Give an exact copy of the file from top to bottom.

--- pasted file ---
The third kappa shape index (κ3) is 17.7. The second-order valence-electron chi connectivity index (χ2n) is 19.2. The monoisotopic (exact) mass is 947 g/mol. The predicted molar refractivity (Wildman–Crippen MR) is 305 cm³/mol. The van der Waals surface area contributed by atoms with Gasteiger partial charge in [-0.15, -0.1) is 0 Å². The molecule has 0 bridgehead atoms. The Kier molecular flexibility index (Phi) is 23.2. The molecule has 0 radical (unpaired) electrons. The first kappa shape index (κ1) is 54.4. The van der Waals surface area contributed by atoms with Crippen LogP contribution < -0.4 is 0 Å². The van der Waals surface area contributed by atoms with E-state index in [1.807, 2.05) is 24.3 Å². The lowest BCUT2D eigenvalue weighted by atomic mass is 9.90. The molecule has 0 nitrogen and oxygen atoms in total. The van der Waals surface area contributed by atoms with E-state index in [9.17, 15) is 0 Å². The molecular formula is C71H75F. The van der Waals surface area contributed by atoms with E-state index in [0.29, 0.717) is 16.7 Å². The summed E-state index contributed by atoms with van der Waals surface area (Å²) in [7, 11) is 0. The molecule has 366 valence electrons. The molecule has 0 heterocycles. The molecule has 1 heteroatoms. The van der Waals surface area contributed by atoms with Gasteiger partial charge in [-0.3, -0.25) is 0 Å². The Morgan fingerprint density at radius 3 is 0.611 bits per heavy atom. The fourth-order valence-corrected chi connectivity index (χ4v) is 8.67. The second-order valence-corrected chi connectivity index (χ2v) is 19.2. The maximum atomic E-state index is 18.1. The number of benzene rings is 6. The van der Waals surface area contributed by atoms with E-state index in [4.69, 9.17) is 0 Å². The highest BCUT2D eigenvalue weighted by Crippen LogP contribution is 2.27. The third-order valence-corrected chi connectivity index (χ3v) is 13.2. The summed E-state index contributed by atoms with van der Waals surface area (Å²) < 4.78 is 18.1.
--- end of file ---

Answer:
The third kappa shape index (κ3) is 17.7. The second-order valence-electron chi connectivity index (χ2n) is 19.2. The monoisotopic (exact) mass is 947 g/mol. The predicted molar refractivity (Wildman–Crippen MR) is 305 cm³/mol. The van der Waals surface area contributed by atoms with Gasteiger partial charge in [-0.15, -0.1) is 0 Å². The molecule has 0 bridgehead atoms. The Kier molecular flexibility index (Phi) is 23.2. The molecule has 0 radical (unpaired) electrons. The first kappa shape index (κ1) is 54.4. The van der Waals surface area contributed by atoms with Crippen LogP contribution < -0.4 is 0 Å². The van der Waals surface area contributed by atoms with E-state index in [1.807, 2.05) is 24.3 Å². The lowest BCUT2D eigenvalue weighted by atomic mass is 9.90. The molecule has 0 nitrogen and oxygen atoms in total. The van der Waals surface area contributed by atoms with E-state index in [9.17, 15) is 0 Å². The molecular formula is C71H75F. The van der Waals surface area contributed by atoms with E-state index in [0.29, 0.717) is 16.7 Å². The summed E-state index contributed by atoms with van der Waals surface area (Å²) in [7, 11) is 0. The molecule has 366 valence electrons. The molecule has 0 heterocycles. The molecule has 1 heteroatoms. The van der Waals surface area contributed by atoms with Gasteiger partial charge in [-0.3, -0.25) is 0 Å². The Morgan fingerprint density at radius 3 is 0.611 bits per heavy atom. The fourth-order valence-corrected chi connectivity index (χ4v) is 8.67. The second-order valence-corrected chi connectivity index (χ2v) is 19.2. The maximum atomic E-state index is 18.1. The number of benzene rings is 6. The van der Waals surface area contributed by atoms with E-state index in [4.69, 9.17) is 0 Å². The highest BCUT2D eigenvalue weighted by Crippen LogP contribution is 2.27. The third-order valence-corrected chi connectivity index (χ3v) is 13.2. The summed E-state index contributed by atoms with van der Waals surface area (Å²) < 4.78 is 18.1.